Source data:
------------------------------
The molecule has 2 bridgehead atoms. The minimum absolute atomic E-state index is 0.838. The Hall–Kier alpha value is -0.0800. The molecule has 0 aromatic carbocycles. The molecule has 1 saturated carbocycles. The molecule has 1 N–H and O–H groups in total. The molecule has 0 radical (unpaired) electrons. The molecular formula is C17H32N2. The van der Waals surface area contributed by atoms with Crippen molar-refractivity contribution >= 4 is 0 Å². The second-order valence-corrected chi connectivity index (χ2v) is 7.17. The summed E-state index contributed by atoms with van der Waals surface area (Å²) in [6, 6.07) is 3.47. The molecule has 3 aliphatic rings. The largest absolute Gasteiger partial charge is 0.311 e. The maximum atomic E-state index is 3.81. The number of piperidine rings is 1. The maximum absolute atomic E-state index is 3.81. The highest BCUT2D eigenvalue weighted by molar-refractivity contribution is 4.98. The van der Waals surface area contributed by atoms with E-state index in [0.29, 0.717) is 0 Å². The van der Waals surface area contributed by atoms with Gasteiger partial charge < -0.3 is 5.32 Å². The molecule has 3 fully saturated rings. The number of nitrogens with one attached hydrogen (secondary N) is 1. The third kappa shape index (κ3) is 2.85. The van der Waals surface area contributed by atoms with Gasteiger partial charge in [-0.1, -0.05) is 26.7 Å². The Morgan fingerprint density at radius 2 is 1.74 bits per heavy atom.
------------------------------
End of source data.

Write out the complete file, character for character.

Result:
The molecule has 2 bridgehead atoms. The minimum absolute atomic E-state index is 0.838. The Hall–Kier alpha value is -0.0800. The molecule has 0 aromatic carbocycles. The molecule has 1 saturated carbocycles. The molecule has 1 N–H and O–H groups in total. The molecule has 0 radical (unpaired) electrons. The molecular formula is C17H32N2. The van der Waals surface area contributed by atoms with Crippen molar-refractivity contribution >= 4 is 0 Å². The second-order valence-corrected chi connectivity index (χ2v) is 7.17. The summed E-state index contributed by atoms with van der Waals surface area (Å²) in [6, 6.07) is 3.47. The molecule has 3 aliphatic rings. The largest absolute Gasteiger partial charge is 0.311 e. The maximum atomic E-state index is 3.81. The number of piperidine rings is 1. The maximum absolute atomic E-state index is 3.81. The highest BCUT2D eigenvalue weighted by molar-refractivity contribution is 4.98. The van der Waals surface area contributed by atoms with E-state index in [0.29, 0.717) is 0 Å². The van der Waals surface area contributed by atoms with Gasteiger partial charge < -0.3 is 5.32 Å². The molecule has 3 fully saturated rings. The number of nitrogens with one attached hydrogen (secondary N) is 1. The third kappa shape index (κ3) is 2.85. The van der Waals surface area contributed by atoms with Gasteiger partial charge in [-0.1, -0.05) is 26.7 Å². The Morgan fingerprint density at radius 2 is 1.74 bits per heavy atom.